Dust has not settled and complete data is still not in but some trends are taking shape. It has to be said that these are early trends and there is a lot of water still to flow under the proverbial bridge. But the global experience of the last nearly four months with this novel coronavirus have definitely raised some questions of global governance and governance structures. We have come to realize, again, that these questions are important as they may affect our chances of survival.
Now, the first issue is what happened in China in general terms? Barring some arbitrary claims or conspiracy theories here and there, there is a general consensus that this novel coronavirus originated in Wuhan, China. Genesis and growth of this pandemic and Chinese response can be visualized in two phases. The first phase comprises outbreak of virus, its detection and yes, the attempts at ‘cover-up’. This phase roughly starts somewhere in late November, early December, 2019 and goes on till late January, early February, 2020. The second phase is continuing since then.
The first phase is marked by delay in acknowledging the threat and taking timely remedial action. It also comprises likely suppression of scientific evidence on the nature of the threat. In the first phase Communist Party of China did a shoddy job. It allowed people to travel domestically and internationally from Wuhan. It appears it was more worried about tourism, trade and share market than likely impact the contagion may have globally. There are some definite individually brilliant and courageous efforts by average Chinese citizens like that of Doctor Li Wenliang. He came out with dire warnings about the virus in December, 2019 itself but was hauled-up, prosecuted and forced to retract by the authorities for stating the truth. Tragically and ironically he died of coronavirus infection only. The time lost in this cover-up and saving-face has been very costly for everybody since. Expectedly, individually brilliant efforts cannot possibly cover for a systemic failure.
In the second phase China was required to control and contain the spread of the pandemic. Going by Chinese official numbers only in absence of free press, China has done a much better job in second half. Whole cities were put under strict curfew, make-shift hospitals were erected in record time and quarantine was strictly enforced leading to control in spread of this pandemic as of now. China appears to be easing some domestic restrictions imposed in the wake of this pandemic. As they claim to have some excess capacity in men and material now, China has also offered it to the outside world in tackling this pandemic. This second phase is also marked by massive surge in Public Relations and propaganda exercise through which powers-that-be in China want everybody, Chinese citizens included, to forget about their bungling of the crisis in the first phase and only remember their efficiency in controlling the full blown pandemic. The second phase of the pandemic is still going on and we cannot write a definite review as of now.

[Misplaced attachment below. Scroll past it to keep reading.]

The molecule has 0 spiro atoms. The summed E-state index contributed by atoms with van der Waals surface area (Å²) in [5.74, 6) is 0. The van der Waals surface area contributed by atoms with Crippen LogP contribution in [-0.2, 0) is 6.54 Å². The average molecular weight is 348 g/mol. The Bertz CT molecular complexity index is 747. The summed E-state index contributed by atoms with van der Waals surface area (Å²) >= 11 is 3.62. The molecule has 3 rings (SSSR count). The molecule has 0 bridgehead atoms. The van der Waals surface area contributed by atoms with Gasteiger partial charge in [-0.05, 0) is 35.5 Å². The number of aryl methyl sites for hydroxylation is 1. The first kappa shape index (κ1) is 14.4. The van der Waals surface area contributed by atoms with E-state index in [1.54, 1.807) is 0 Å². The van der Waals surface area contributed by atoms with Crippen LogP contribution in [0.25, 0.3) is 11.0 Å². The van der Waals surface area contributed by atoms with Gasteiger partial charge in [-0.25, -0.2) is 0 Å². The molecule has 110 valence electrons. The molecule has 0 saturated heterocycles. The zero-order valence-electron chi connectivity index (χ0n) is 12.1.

Now, a question arises that did this just happen in China or is there any pattern worth considering? Let’s accept in all fairness that viruses can originate anywhere. But the delay in freely accepting the scientific evidence, honestly reporting the evidence to the outside world and to your own citizens, shooting the messenger (like Dr Li Wenliang ); all are characteristics of an authoritarian regime with a top-down power structure. But again, this authoritarian power structure with its emphasis on community well-being as compared to individual rights, is good at enforcing curfews and quarantines and making hospitals in record time, thereby ultimately controlling the pandemic. In the midst of all the Chinese PR exercise and their genuine achievements, what we have to remember is that China cannot reassure the world that it will not suppress information detrimental to others in future. The reason for the same is that it is the design characteristic of a top-down authoritarian regime. Its strength is also its cardinal design flaw.